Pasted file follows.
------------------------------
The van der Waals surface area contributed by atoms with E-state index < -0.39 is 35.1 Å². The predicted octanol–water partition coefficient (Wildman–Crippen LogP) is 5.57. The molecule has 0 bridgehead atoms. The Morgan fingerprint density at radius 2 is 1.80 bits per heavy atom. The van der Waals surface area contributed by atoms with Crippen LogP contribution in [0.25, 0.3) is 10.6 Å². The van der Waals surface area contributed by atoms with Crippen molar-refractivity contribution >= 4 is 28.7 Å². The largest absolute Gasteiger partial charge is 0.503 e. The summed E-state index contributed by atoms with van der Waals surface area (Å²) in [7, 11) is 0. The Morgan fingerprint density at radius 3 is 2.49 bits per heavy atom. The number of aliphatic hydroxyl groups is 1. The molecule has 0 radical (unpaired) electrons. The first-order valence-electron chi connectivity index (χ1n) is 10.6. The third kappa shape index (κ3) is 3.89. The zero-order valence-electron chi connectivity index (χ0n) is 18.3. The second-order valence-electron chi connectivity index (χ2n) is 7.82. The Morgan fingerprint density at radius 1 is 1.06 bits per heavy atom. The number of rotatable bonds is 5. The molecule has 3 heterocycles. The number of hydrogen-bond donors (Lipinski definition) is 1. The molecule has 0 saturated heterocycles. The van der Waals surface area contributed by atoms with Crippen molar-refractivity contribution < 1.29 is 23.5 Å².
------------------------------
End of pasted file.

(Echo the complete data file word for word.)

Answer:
The van der Waals surface area contributed by atoms with E-state index < -0.39 is 35.1 Å². The predicted octanol–water partition coefficient (Wildman–Crippen LogP) is 5.57. The molecule has 0 bridgehead atoms. The Morgan fingerprint density at radius 2 is 1.80 bits per heavy atom. The van der Waals surface area contributed by atoms with Crippen LogP contribution in [0.25, 0.3) is 10.6 Å². The van der Waals surface area contributed by atoms with Crippen molar-refractivity contribution >= 4 is 28.7 Å². The largest absolute Gasteiger partial charge is 0.503 e. The summed E-state index contributed by atoms with van der Waals surface area (Å²) in [7, 11) is 0. The Morgan fingerprint density at radius 3 is 2.49 bits per heavy atom. The number of aliphatic hydroxyl groups is 1. The molecule has 0 radical (unpaired) electrons. The first-order valence-electron chi connectivity index (χ1n) is 10.6. The third kappa shape index (κ3) is 3.89. The zero-order valence-electron chi connectivity index (χ0n) is 18.3. The second-order valence-electron chi connectivity index (χ2n) is 7.82. The Morgan fingerprint density at radius 1 is 1.06 bits per heavy atom. The number of rotatable bonds is 5. The molecule has 3 heterocycles. The number of hydrogen-bond donors (Lipinski definition) is 1. The molecule has 0 saturated heterocycles. The van der Waals surface area contributed by atoms with Crippen molar-refractivity contribution < 1.29 is 23.5 Å².